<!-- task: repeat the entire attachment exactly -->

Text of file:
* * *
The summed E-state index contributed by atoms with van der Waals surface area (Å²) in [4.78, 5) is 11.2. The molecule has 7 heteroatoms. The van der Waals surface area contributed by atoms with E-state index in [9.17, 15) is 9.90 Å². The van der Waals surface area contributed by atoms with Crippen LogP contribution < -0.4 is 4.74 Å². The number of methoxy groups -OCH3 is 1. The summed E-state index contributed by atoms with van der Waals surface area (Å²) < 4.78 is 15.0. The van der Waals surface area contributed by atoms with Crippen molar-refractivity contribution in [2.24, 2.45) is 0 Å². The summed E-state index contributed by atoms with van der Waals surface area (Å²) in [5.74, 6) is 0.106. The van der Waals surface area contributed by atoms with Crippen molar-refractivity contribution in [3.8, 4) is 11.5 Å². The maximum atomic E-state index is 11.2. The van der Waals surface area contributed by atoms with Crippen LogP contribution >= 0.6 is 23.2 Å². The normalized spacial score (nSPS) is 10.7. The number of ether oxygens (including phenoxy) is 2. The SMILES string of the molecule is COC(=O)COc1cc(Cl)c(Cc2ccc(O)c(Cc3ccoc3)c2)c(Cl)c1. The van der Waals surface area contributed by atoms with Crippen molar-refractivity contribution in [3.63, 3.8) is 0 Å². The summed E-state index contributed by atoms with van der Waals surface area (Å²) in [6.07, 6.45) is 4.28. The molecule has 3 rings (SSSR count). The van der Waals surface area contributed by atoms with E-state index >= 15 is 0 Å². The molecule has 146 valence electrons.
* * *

The summed E-state index contributed by atoms with van der Waals surface area (Å²) in [4.78, 5) is 11.2. The molecule has 7 heteroatoms. The van der Waals surface area contributed by atoms with E-state index in [9.17, 15) is 9.90 Å². The van der Waals surface area contributed by atoms with Crippen LogP contribution < -0.4 is 4.74 Å². The number of methoxy groups -OCH3 is 1. The summed E-state index contributed by atoms with van der Waals surface area (Å²) < 4.78 is 15.0. The van der Waals surface area contributed by atoms with Crippen molar-refractivity contribution in [2.24, 2.45) is 0 Å². The summed E-state index contributed by atoms with van der Waals surface area (Å²) in [5.74, 6) is 0.106. The van der Waals surface area contributed by atoms with Crippen molar-refractivity contribution in [3.8, 4) is 11.5 Å². The maximum atomic E-state index is 11.2. The van der Waals surface area contributed by atoms with Crippen LogP contribution >= 0.6 is 23.2 Å². The normalized spacial score (nSPS) is 10.7. The number of ether oxygens (including phenoxy) is 2. The SMILES string of the molecule is COC(=O)COc1cc(Cl)c(Cc2ccc(O)c(Cc3ccoc3)c2)c(Cl)c1. The van der Waals surface area contributed by atoms with Crippen molar-refractivity contribution in [3.63, 3.8) is 0 Å². The summed E-state index contributed by atoms with van der Waals surface area (Å²) in [6.07, 6.45) is 4.28. The molecule has 3 rings (SSSR count). The van der Waals surface area contributed by atoms with E-state index >= 15 is 0 Å². The molecule has 146 valence electrons.